The last word on tax change
Pundits, partisans and politicos have offered their views on the tax plan passed last week, ranging from praise to pleas. Politics is the art of compromise and this product is full of compromise. Can anyone offer the last word on what our lawmakers have done?
Regardless of the outcome, you have to give our legislators credit for their willingness to discuss and make changes, the most significant made to our tax codes since the 1930s. If your definition of tax reform includes changing the structure, the ratio of revenues from various tax categories or even greatly simplifying the tax law this legislation probably doesn’t qualify as reform.
It will lower both personal and corporate income taxes, with the primary beneficiaries being high-income individuals and corporations. Income taxes account for about 55 percent of the state’s general fund revenues. With these tax cuts state government revenues will be reduced, so we can expect more budget reductions.
We are told the reduction or elimination of corporate income taxes will jump-start job creation and investment in our state. The belief is that when companies pay less in taxes they have more to invest and will employ more people, but we aren’t sure there is factual justification for those claims. Balance sheets of publicly traded companies reveal swelling corporate treasuries, yet these employers aren’t creating new jobs, due in part to both a lack of confidence in federal and state governments and new technology and mechanization that requires fewer employees. If this tax reduction/job creation theory is correct we should see proof quickly through a significant drop in our unemployment rate, still the fifth highest in the nation.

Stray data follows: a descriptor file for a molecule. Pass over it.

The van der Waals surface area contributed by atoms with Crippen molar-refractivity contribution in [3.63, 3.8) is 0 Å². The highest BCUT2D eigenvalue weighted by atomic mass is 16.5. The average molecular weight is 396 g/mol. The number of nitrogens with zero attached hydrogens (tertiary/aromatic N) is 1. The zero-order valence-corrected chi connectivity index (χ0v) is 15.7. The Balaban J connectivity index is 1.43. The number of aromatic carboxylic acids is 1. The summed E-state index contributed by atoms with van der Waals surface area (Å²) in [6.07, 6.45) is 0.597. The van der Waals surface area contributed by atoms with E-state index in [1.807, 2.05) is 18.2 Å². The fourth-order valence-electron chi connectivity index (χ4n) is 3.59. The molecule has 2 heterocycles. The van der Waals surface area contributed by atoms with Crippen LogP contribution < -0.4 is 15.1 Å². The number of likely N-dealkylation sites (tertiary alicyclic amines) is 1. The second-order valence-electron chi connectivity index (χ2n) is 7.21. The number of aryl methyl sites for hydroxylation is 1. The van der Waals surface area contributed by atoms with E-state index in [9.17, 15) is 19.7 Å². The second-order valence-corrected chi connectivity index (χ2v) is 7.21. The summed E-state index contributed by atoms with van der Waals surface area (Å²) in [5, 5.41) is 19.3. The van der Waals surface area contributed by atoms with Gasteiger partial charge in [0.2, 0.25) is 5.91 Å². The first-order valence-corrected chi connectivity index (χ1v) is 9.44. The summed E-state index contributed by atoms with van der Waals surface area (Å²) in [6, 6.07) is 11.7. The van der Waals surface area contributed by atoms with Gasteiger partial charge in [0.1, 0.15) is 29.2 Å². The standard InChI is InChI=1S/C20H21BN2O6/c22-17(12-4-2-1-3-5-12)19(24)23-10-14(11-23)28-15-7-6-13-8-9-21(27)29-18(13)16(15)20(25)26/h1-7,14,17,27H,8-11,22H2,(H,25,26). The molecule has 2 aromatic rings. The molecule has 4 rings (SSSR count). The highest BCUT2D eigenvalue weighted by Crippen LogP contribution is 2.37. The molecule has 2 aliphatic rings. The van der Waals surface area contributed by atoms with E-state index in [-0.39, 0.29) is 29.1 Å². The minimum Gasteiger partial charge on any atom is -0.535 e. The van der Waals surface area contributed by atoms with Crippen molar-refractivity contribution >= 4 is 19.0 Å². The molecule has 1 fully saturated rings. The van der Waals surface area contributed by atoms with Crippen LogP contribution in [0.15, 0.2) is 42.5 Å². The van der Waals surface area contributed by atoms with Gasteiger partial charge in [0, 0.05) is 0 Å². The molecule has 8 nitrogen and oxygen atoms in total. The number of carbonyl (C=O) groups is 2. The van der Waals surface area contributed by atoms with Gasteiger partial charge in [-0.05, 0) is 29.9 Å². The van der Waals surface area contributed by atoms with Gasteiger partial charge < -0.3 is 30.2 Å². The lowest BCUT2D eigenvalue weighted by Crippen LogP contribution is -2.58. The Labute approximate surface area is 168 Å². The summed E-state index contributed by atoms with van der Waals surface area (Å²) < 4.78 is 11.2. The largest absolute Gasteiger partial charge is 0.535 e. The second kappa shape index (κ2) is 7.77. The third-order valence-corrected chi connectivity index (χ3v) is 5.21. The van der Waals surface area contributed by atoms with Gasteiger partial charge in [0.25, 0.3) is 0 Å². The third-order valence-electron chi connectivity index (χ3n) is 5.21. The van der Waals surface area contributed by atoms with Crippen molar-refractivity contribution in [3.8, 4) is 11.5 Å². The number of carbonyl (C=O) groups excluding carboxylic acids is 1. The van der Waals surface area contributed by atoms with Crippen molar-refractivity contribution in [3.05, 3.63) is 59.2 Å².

The legislature’s fiscal research staff estimates that a family of four earning $60,000 a year will see yearly tax reductions of $84, but since Census Bureau data for North Carolina reports average household income at slightly less than $44,000 this isn’t much help to most families, especially when you factor in the increased taxes on utilities, entertainment and other services they will pay. Even a family income of $100,000 only enjoys a $364 tax savings. The real savings come for those earning much more, a small percentage of our population. A family of four earning $250,000 per year has an income tax reduction of $2,400. Likely at this level those savings will be invested or saved rather than spent, and won’t generate many new jobs.
There were a few loopholes closed and exemptions eliminated but not nearly so many as had been hoped for, no doubt due to heavy lobbying from interest groups and the understanding lawmakers got what they could agree upon.
Nobody can give you the last word on this tax package because it will likely be several years before its impact is truly known. Let’s call it a start and hope it is the beginning of more change to come.
The tax compromise passed quickly, with budget passage expected this week. There are many issues left to be resolved and we now enter into the scariest time in our legislative process, when lawmakers often tack amendments or special provisions into the budget or unrelated bills, taking many votes in a short time without proper debate or deliberation. We pray for wisdom and goodwill from our lawmakers.
Tom Campbell is former assistant state treasurer and is creator/host of NC SPIN, a weekly discussion airing Sundays at 6:30 a.m. on WRAL-TV and at 8:30 a.m on WRAZ-TV FOX50. Contact him at www.ncspin.com.